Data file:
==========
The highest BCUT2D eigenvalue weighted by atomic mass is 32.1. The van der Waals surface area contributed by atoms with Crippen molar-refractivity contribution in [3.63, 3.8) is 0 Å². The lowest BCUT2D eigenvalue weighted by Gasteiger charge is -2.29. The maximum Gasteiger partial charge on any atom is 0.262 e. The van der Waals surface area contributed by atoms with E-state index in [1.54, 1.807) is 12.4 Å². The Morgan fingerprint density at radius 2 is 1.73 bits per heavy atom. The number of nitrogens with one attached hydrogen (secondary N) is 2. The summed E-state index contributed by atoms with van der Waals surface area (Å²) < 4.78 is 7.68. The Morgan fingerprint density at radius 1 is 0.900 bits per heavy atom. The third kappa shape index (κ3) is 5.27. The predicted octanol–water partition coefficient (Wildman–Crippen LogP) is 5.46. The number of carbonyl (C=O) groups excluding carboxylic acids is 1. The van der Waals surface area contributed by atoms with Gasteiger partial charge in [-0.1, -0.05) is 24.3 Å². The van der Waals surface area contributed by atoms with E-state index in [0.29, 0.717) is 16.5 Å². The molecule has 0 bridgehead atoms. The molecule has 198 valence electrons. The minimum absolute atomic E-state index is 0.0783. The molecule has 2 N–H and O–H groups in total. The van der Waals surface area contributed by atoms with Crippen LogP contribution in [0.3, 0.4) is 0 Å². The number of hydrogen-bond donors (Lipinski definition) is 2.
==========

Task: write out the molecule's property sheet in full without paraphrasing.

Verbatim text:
The highest BCUT2D eigenvalue weighted by atomic mass is 32.1. The van der Waals surface area contributed by atoms with Crippen molar-refractivity contribution in [3.63, 3.8) is 0 Å². The lowest BCUT2D eigenvalue weighted by Gasteiger charge is -2.29. The maximum Gasteiger partial charge on any atom is 0.262 e. The van der Waals surface area contributed by atoms with E-state index in [1.54, 1.807) is 12.4 Å². The Morgan fingerprint density at radius 2 is 1.73 bits per heavy atom. The number of nitrogens with one attached hydrogen (secondary N) is 2. The summed E-state index contributed by atoms with van der Waals surface area (Å²) < 4.78 is 7.68. The Morgan fingerprint density at radius 1 is 0.900 bits per heavy atom. The third kappa shape index (κ3) is 5.27. The predicted octanol–water partition coefficient (Wildman–Crippen LogP) is 5.46. The number of carbonyl (C=O) groups excluding carboxylic acids is 1. The van der Waals surface area contributed by atoms with Gasteiger partial charge in [-0.1, -0.05) is 24.3 Å². The van der Waals surface area contributed by atoms with E-state index in [0.29, 0.717) is 16.5 Å². The molecule has 0 bridgehead atoms. The molecule has 198 valence electrons. The minimum absolute atomic E-state index is 0.0783. The molecule has 2 N–H and O–H groups in total. The van der Waals surface area contributed by atoms with Crippen LogP contribution in [0.3, 0.4) is 0 Å². The number of hydrogen-bond donors (Lipinski definition) is 2.